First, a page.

Intro and theme music Omie Wise (feat. Kalia Yeagle) by Hasee Ciaccio
Background instrumental music Fisher’s Hornpipe and June Apple by Brittany Haas
A Little Pain – Margo Price

Resources and Additional Materials

Big Bend Killing: The Appalachian Ballad Tradition
Ted Olson

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1/3/19

Episode 19 “New Years”

Today we take a look forward into the New Year and check out some of the history, folklore and stories surrounding the celebration of New Years.  At the end of every year we have the chance to reflect and look back at the previous year and we also celebrate what is to come. We also have an interesting ways celebrating,  from setting resolutions and goals for ourselves, to different superstitions we practice for good luck. Some of these interesting superstitions and traditions have managed to survive the test of time and still be practiced today. Today we’re celebrating the New Year though song and story.  

To listen to today’s show, check out the Show Archives at the bottom of this page from Thursday, January 3rd, 2019

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Songs from this week’s show

Bringing in a Brand New Year – Charles Brown
New Year’s Eve – Brian Cullman
What Are You Doing New Year’s Eve – Ella Fitzgerald
Snowy Mornin – The Old New Year – Arnie Naiman
Happy New Year Darling – Lonnie Johnson
New Year’s Resolution – Otis Redding
The Life You Chose – Jason Isbell
New Year’s Day – Charlie Robison
New Year’s Eve – Peter Parcek
After News Year Eve – The Heartbeats
Ashokan Farewell – Jay Unger and Molly Mason

Intro and theme music Omie Wise (feat. Kalia Yeagle) by Hasee Ciaccio
Background instrumental music Fisher’s Hornpipe and June Apple by Brittany Haas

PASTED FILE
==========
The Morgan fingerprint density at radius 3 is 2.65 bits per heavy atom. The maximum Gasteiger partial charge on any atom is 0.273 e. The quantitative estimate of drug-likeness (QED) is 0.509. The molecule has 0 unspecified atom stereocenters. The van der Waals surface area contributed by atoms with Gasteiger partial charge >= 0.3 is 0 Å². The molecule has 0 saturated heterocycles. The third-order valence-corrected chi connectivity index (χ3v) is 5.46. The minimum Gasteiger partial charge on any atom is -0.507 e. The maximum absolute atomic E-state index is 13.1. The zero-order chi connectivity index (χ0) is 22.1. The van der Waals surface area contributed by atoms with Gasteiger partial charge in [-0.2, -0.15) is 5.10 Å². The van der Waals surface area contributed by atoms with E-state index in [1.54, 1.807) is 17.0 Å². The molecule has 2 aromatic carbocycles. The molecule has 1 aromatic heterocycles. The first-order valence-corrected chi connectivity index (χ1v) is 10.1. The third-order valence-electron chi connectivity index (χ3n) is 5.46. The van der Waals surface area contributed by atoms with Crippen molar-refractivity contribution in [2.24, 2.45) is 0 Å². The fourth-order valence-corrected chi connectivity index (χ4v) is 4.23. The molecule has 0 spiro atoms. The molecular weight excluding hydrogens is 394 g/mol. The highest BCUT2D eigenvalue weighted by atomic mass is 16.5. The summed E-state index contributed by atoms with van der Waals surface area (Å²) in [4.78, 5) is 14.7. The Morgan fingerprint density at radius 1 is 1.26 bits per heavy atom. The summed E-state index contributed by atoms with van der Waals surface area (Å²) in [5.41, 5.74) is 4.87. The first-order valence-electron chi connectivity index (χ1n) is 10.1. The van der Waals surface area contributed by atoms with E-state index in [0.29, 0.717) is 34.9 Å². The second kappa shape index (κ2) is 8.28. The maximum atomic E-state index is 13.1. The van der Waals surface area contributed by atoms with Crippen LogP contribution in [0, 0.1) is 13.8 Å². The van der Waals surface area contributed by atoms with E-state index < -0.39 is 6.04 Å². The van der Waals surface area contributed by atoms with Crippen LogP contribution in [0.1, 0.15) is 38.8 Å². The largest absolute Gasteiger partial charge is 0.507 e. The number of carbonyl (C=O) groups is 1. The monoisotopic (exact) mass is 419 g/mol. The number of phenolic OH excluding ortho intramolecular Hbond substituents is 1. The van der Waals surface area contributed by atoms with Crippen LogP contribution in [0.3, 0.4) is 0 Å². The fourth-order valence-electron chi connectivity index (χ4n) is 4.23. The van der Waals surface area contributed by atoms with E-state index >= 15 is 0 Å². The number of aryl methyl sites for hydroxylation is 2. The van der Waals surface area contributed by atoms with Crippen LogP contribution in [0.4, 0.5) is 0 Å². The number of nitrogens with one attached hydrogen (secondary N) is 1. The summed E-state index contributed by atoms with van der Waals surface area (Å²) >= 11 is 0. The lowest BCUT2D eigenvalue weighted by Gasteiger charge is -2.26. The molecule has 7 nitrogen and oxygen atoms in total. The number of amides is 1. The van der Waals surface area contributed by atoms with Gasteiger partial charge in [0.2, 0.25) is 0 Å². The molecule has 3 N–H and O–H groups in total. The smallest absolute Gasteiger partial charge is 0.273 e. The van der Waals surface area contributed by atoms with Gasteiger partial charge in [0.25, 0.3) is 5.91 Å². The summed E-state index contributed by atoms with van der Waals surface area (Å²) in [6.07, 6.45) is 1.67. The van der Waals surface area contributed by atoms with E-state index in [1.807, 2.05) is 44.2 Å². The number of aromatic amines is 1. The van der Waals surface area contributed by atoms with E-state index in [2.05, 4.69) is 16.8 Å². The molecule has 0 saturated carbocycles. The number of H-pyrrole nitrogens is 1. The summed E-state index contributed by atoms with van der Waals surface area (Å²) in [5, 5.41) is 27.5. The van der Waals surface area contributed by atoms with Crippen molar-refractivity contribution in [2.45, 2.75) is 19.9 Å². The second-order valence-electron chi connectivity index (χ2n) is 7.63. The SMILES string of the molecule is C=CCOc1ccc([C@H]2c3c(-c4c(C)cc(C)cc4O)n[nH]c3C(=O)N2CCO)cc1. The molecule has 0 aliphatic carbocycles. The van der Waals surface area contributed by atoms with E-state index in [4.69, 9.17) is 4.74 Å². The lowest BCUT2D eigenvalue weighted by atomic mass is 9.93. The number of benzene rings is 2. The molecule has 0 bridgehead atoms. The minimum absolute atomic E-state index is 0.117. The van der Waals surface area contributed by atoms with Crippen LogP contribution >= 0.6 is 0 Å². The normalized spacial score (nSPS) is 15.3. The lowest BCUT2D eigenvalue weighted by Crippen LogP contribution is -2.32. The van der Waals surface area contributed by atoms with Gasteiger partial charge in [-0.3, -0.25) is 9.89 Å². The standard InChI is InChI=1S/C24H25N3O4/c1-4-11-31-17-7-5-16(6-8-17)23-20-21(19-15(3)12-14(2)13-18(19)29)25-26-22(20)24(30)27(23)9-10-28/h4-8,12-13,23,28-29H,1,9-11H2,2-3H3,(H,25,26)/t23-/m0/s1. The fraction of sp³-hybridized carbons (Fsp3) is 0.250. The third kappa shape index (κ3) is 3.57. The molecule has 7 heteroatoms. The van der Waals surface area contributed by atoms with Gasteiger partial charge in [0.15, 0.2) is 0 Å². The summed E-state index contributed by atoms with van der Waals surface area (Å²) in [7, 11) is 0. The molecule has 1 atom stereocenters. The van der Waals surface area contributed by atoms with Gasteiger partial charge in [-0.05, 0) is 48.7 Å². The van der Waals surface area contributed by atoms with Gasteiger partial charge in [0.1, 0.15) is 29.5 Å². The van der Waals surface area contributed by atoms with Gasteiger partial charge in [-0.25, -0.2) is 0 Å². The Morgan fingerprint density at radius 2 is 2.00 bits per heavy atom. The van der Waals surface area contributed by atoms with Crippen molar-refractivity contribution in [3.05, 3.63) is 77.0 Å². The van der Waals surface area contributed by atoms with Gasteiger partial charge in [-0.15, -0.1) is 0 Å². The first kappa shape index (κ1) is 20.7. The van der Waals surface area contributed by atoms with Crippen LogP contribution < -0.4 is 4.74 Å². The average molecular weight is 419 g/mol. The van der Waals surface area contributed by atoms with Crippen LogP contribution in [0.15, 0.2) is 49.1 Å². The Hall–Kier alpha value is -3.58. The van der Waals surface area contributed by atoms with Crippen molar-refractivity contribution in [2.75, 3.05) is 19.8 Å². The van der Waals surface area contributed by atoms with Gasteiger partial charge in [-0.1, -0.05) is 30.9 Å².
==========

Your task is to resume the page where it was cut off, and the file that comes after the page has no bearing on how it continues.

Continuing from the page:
A Little Pain – Margo Price
Story Segment Sound Effects by Summer Apostol

Resources and Additional Materials

Auld Lang Syne
The History of New Year’s Resolutions
New Year’s Folklore and Superstitions
New Year Superstitions, Customs and Folktales from Victorian Derbyshire
Old Folktales Die Hard
Why We Really Celebrate New Year’s Day
What Does “Auld Lang Syne” Really Mean?

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12/20/18

Episode 18 “winter”

Modern Christmas traditions have been pulled across cultures throughout time, and every year we prep for our own traditions and holiday activities. Children write letters to Santa all around the world and in rural communities of Appalachia, children would once burned their letters in fireplaces and “fairies” would carry their message up the chimney to be delivered  to Santa. Today’s show  features a German folktale reading, entitled The Christmas Fairy of Strasburg as well as more origins of interesting Christmas traditions!

To listen to today’s show, check out the Show Archives at the bottom of this page from Thursday, December 20th, 2018.

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Songs from this week’s show

North To Alaska – Johnny Horton
Rain and Snow – Molly Tuttle
Rudolph the Red-Nosed Reindeer – Ella Fitzgerald and Bing Crosby
Meet Me Under The Mistletoe – Randy Travis
If We Make It Through December – Merle Haggard
Cold, Cold Heart – Hank Williams